A Stroll With Stu: A cracking walk around Robin Hood's Bay that defied the weather

Watch more of our videos on Shots! 
and live on Freeview channel 276
Visit Shots! now
I had a fascination with weather as a kid, always looking for signs of the next blizzard or hoping thata summer heatwave would break down into a crash-bang-wallop thunderstorm.

I really wanted to be the next TV weatherman, but I was rubbish at Physics and had to seek employment pushing a pen in an office.

Of course I’m not alone in the appreciation of spectacular weather - there are clickbait stories all over social media, warning of Beasts from the East or melting Tarmac, that are actually as likely as a tartan rainbow.

Hide Ad
Hide Ad

Nobody will click on “another cool week with a moderate breeze and above average rainfall”, but sadly that’s the truth of our weather since last October.

Gorse on the Cinder track.Gorse on the Cinder track.
Gorse on the Cinder track.

All this obtuse preamble links me to reports I’ve heard that the Cleveland Way coastal path is still an impenetrable mudfest after a six-month deluge, but with the temperatures inching upwards and the grass growing, I hoped for an improvement and thought I should take a look (it should be OK by


This six-miler couples the reliably dry Cinder track with the clifftop path, and we’ll see how much I did of each, in a few paragraphs’ time.

Access the Cinder Track in Whitby by climbing steps 100 yards up Southend Gardens, adjacent to Arundel House near the roundabout at the foot of Pannett Park.

Hide Ad
Hide Ad
A new lamb in a field.A new lamb in a field.
A new lamb in a field.

Follow the track for two miles to Hawsker, crossing the ever impressive viaduct and edging past Stainsacre village in the process, admiring the burgeoning life in the woods as they awake with an almost audible yawn.

Shortly after passing two rail carriages – now offering cycle hire – cross the A171 which I guess used to climb over the tracks on a long demolished bridge.

Soon you will pass a little wooden structure selling home-made jams, chutneys and other cottage garden produce to the passing public.

Much of this stuff is monumentally scrumptious, but how annoying is it to see an accompanying notice berating folk for taking the goods but failing to interact with the honesty box.

Hide Ad
Hide Ad
Looking down Raindale.Looking down Raindale.
Looking down Raindale.

I’m guessing they are the same people who think they’ve been put on Earth to lob empty cans of Red Bull out of car windows.

Sadly, they live among us.

Enough whingeing!

After several grassy fields with their cute little lambs and fabulous views towards Whitby Abbey, leave the Cinder Track on a tiny lane, heading left to quickly bend right and sharply downhill before climbing up to Northcliffe Holiday Park.

Ravenscar from the Cinder Track.Ravenscar from the Cinder Track.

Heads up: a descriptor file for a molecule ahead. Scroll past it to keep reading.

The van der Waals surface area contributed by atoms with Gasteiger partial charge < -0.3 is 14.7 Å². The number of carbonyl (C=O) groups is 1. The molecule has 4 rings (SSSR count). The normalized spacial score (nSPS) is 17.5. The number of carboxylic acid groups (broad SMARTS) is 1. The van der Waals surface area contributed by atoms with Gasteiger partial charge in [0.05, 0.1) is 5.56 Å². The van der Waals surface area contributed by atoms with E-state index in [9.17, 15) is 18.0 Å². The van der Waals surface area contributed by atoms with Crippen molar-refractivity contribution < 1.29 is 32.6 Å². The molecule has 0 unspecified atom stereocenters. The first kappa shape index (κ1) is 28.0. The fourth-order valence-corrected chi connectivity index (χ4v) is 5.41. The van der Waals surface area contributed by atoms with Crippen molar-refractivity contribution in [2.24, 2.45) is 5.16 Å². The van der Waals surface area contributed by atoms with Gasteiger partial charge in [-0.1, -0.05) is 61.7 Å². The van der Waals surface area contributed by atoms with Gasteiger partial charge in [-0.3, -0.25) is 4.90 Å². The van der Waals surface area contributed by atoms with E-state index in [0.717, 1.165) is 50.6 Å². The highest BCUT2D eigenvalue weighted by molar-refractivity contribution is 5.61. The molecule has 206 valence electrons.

Ravenscar from the Cinder Track.

There is a very nice café here if you want to pause for a cuppa and a flapjack, otherwise turn left in the centre of the holiday park at a finger post pointing you to the clifftop path.

Leave the cabins behind, edging to the right of woodland, and the Cleveland Way path is soon reached.

Hide Ad
Hide Ad

Now, on my visit those reports of a squelchy slide-a-thon proved accurate, and a large tract of slop and gloop need slithering through to reach the path itself.

Heading right, the path soon dried out and you have to admire the Cleveland Way.

The views down vertiginous cliffs to the rocks far below, and out to sea where fishing cobles bob on the water, are truly magnificent and you may just want to follow the path all the way to Baytown.

Contrary to the thoughts of some keyboard warriors, Cleveland does exist.

Hide Ad
Hide Ad
Cliffs near Hawsker.Cliffs near Hawsker.
Cliffs near Hawsker.

Now, Cleveland County has been confined to the back of a filing cabinet, but if it still has a slot on Wiki, then it is real –

Cleveland corresponds with the former Langbaurgh Wapentake no less (you’ll have to Google it).

It means ‘Cilff Land’ and on this stretch of the path you can sure see how it got its name.

Spectacular stuff.

A mile or so later, some approaching walkers, mired in grime, warned of further slop to come, so I took the opportunity to turn right after a second gully at a sign marked ‘National Trust – Bottom House’.

Hide Ad
Hide Ad

Resplendent with dazzling yellow gorse blossom that would put your average rapeseed field to shame, climb the stile and head uphill in grassy fields.

The path edges left for a while, but keep the field boundary on your right eventually climbing a stile to reacquaint yourself with the Cinder Track.

Turn left to soon enjoy stupendous views down to the cliffs and over the bay to Ravenscar.

You really could just stand there in admiration until you miss your last bus home.

Hide Ad
Hide Ad

Finally, the track bends right to reach Robin Hood’s Bay, where you take a left to go down a quiet road – almost illuminated on my visit by great swathes of vivid pink cherry blossom.

I opted to sample the delights of the newly-refurbished Victoria Hotel, but there are many other places to refresh after a cracking walk that defied the weatherman.